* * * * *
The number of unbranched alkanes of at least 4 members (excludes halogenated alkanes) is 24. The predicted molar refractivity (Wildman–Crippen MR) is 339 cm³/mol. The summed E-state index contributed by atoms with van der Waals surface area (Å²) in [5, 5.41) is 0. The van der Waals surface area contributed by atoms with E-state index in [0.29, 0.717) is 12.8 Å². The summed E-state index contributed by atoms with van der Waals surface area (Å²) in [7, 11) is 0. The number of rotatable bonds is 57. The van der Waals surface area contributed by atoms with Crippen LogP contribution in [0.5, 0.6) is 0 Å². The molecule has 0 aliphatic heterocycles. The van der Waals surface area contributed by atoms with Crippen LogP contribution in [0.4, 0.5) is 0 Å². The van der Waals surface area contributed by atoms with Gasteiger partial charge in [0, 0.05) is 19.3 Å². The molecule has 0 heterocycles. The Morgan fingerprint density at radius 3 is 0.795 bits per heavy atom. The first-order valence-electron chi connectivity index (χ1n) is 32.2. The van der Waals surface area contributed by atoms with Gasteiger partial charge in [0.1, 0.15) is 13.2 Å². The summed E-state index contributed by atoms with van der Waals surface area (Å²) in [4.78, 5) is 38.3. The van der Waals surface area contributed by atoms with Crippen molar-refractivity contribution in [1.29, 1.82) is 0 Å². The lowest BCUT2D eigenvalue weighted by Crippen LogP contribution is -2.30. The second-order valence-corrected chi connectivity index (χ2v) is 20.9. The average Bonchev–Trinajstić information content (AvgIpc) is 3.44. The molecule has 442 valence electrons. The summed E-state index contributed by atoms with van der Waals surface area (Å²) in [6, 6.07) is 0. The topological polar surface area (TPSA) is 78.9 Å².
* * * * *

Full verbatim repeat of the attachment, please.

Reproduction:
The number of unbranched alkanes of at least 4 members (excludes halogenated alkanes) is 24. The predicted molar refractivity (Wildman–Crippen MR) is 339 cm³/mol. The summed E-state index contributed by atoms with van der Waals surface area (Å²) in [5, 5.41) is 0. The van der Waals surface area contributed by atoms with E-state index in [0.29, 0.717) is 12.8 Å². The summed E-state index contributed by atoms with van der Waals surface area (Å²) in [7, 11) is 0. The number of rotatable bonds is 57. The van der Waals surface area contributed by atoms with Crippen LogP contribution in [0.5, 0.6) is 0 Å². The molecule has 0 aliphatic heterocycles. The van der Waals surface area contributed by atoms with Crippen LogP contribution in [0.4, 0.5) is 0 Å². The van der Waals surface area contributed by atoms with Gasteiger partial charge in [0, 0.05) is 19.3 Å². The molecule has 0 heterocycles. The Morgan fingerprint density at radius 3 is 0.795 bits per heavy atom. The first-order valence-electron chi connectivity index (χ1n) is 32.2. The van der Waals surface area contributed by atoms with Gasteiger partial charge in [0.1, 0.15) is 13.2 Å². The summed E-state index contributed by atoms with van der Waals surface area (Å²) in [4.78, 5) is 38.3. The van der Waals surface area contributed by atoms with Crippen molar-refractivity contribution in [1.29, 1.82) is 0 Å². The lowest BCUT2D eigenvalue weighted by Crippen LogP contribution is -2.30. The second-order valence-corrected chi connectivity index (χ2v) is 20.9. The average Bonchev–Trinajstić information content (AvgIpc) is 3.44. The molecule has 442 valence electrons. The summed E-state index contributed by atoms with van der Waals surface area (Å²) in [6, 6.07) is 0. The topological polar surface area (TPSA) is 78.9 Å².